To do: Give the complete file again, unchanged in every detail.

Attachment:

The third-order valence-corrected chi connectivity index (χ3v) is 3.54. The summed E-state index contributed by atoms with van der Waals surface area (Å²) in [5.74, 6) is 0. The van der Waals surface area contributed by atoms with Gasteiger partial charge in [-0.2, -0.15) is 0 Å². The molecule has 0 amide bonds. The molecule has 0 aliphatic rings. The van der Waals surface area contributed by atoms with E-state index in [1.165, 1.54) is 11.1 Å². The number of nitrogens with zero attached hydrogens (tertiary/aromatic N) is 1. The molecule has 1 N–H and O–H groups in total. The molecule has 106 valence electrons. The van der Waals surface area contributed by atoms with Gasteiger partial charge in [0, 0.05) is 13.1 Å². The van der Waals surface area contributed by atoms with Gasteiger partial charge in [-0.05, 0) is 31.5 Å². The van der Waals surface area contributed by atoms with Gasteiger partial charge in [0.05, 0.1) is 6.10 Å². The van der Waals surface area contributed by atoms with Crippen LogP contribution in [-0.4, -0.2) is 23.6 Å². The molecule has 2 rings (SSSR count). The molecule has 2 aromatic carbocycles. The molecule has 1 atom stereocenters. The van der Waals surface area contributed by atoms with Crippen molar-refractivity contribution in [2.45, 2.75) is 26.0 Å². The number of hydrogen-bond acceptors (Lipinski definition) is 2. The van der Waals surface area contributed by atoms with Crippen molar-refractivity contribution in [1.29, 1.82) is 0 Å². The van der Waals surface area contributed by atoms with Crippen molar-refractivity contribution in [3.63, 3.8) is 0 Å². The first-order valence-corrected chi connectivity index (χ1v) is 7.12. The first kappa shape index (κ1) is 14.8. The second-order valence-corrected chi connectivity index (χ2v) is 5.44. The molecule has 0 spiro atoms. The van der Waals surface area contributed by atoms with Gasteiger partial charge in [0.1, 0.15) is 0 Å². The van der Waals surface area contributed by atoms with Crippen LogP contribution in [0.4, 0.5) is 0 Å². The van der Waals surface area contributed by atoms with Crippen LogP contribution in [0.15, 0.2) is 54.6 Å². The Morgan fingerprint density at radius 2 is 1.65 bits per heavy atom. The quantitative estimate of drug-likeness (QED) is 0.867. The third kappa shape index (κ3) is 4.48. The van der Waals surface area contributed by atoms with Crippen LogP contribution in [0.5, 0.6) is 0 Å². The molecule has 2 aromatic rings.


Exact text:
The third-order valence-corrected chi connectivity index (χ3v) is 3.54. The summed E-state index contributed by atoms with van der Waals surface area (Å²) in [5.74, 6) is 0. The van der Waals surface area contributed by atoms with Gasteiger partial charge in [-0.2, -0.15) is 0 Å². The molecule has 0 amide bonds. The molecule has 0 aliphatic rings. The van der Waals surface area contributed by atoms with E-state index in [1.165, 1.54) is 11.1 Å². The number of nitrogens with zero attached hydrogens (tertiary/aromatic N) is 1. The molecule has 1 N–H and O–H groups in total. The molecule has 106 valence electrons. The van der Waals surface area contributed by atoms with Gasteiger partial charge in [0, 0.05) is 13.1 Å². The van der Waals surface area contributed by atoms with Gasteiger partial charge in [-0.05, 0) is 31.5 Å². The van der Waals surface area contributed by atoms with Gasteiger partial charge in [0.05, 0.1) is 6.10 Å². The van der Waals surface area contributed by atoms with Crippen LogP contribution in [-0.4, -0.2) is 23.6 Å². The molecule has 2 rings (SSSR count). The molecule has 2 aromatic carbocycles. The molecule has 1 atom stereocenters. The van der Waals surface area contributed by atoms with Crippen molar-refractivity contribution in [2.45, 2.75) is 26.0 Å². The number of hydrogen-bond acceptors (Lipinski definition) is 2. The van der Waals surface area contributed by atoms with Crippen molar-refractivity contribution in [1.29, 1.82) is 0 Å². The van der Waals surface area contributed by atoms with Crippen molar-refractivity contribution in [3.63, 3.8) is 0 Å². The first-order valence-corrected chi connectivity index (χ1v) is 7.12. The first kappa shape index (κ1) is 14.8. The second-order valence-corrected chi connectivity index (χ2v) is 5.44. The molecule has 0 spiro atoms. The van der Waals surface area contributed by atoms with Gasteiger partial charge in [0.1, 0.15) is 0 Å². The van der Waals surface area contributed by atoms with Crippen LogP contribution in [0.4, 0.5) is 0 Å². The van der Waals surface area contributed by atoms with Crippen LogP contribution in [0.15, 0.2) is 54.6 Å². The Morgan fingerprint density at radius 2 is 1.65 bits per heavy atom. The quantitative estimate of drug-likeness (QED) is 0.867. The third kappa shape index (κ3) is 4.48. The van der Waals surface area contributed by atoms with Crippen LogP contribution in [0.5, 0.6) is 0 Å². The molecule has 2 aromatic rings.